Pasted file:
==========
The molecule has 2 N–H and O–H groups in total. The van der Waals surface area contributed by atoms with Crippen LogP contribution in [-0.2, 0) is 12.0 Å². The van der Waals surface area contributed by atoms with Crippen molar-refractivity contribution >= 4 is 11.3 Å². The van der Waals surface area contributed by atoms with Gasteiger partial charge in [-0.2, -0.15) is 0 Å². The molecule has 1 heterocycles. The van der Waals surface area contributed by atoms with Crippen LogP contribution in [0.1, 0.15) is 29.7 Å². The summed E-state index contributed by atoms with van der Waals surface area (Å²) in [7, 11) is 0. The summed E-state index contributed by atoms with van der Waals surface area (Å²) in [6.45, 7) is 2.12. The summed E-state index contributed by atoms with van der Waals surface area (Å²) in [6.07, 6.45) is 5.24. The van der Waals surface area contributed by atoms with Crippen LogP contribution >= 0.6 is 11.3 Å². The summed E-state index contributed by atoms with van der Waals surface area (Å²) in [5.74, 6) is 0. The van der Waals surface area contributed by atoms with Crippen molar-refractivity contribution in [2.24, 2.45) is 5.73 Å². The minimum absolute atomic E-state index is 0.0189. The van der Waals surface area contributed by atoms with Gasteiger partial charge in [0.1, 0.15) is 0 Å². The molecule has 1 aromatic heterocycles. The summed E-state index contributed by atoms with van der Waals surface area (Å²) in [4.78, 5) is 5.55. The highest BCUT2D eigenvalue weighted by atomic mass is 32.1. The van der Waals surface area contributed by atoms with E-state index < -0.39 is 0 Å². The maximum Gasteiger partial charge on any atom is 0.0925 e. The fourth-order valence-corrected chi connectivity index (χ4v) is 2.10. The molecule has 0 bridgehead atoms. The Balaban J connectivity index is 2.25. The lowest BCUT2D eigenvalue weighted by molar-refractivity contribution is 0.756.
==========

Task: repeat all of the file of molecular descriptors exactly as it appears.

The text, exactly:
The molecule has 2 N–H and O–H groups in total. The van der Waals surface area contributed by atoms with Crippen LogP contribution in [-0.2, 0) is 12.0 Å². The van der Waals surface area contributed by atoms with Crippen molar-refractivity contribution >= 4 is 11.3 Å². The van der Waals surface area contributed by atoms with Gasteiger partial charge in [-0.2, -0.15) is 0 Å². The molecule has 1 heterocycles. The van der Waals surface area contributed by atoms with Crippen LogP contribution in [0.1, 0.15) is 29.7 Å². The summed E-state index contributed by atoms with van der Waals surface area (Å²) in [7, 11) is 0. The summed E-state index contributed by atoms with van der Waals surface area (Å²) in [6.45, 7) is 2.12. The summed E-state index contributed by atoms with van der Waals surface area (Å²) in [6.07, 6.45) is 5.24. The van der Waals surface area contributed by atoms with Crippen LogP contribution >= 0.6 is 11.3 Å². The summed E-state index contributed by atoms with van der Waals surface area (Å²) in [5.74, 6) is 0. The van der Waals surface area contributed by atoms with Crippen molar-refractivity contribution in [2.24, 2.45) is 5.73 Å². The minimum absolute atomic E-state index is 0.0189. The van der Waals surface area contributed by atoms with Gasteiger partial charge in [0.1, 0.15) is 0 Å². The molecule has 1 aromatic heterocycles. The summed E-state index contributed by atoms with van der Waals surface area (Å²) in [4.78, 5) is 5.55. The highest BCUT2D eigenvalue weighted by atomic mass is 32.1. The van der Waals surface area contributed by atoms with E-state index < -0.39 is 0 Å². The maximum Gasteiger partial charge on any atom is 0.0925 e. The fourth-order valence-corrected chi connectivity index (χ4v) is 2.10. The molecule has 0 bridgehead atoms. The Balaban J connectivity index is 2.25. The lowest BCUT2D eigenvalue weighted by molar-refractivity contribution is 0.756.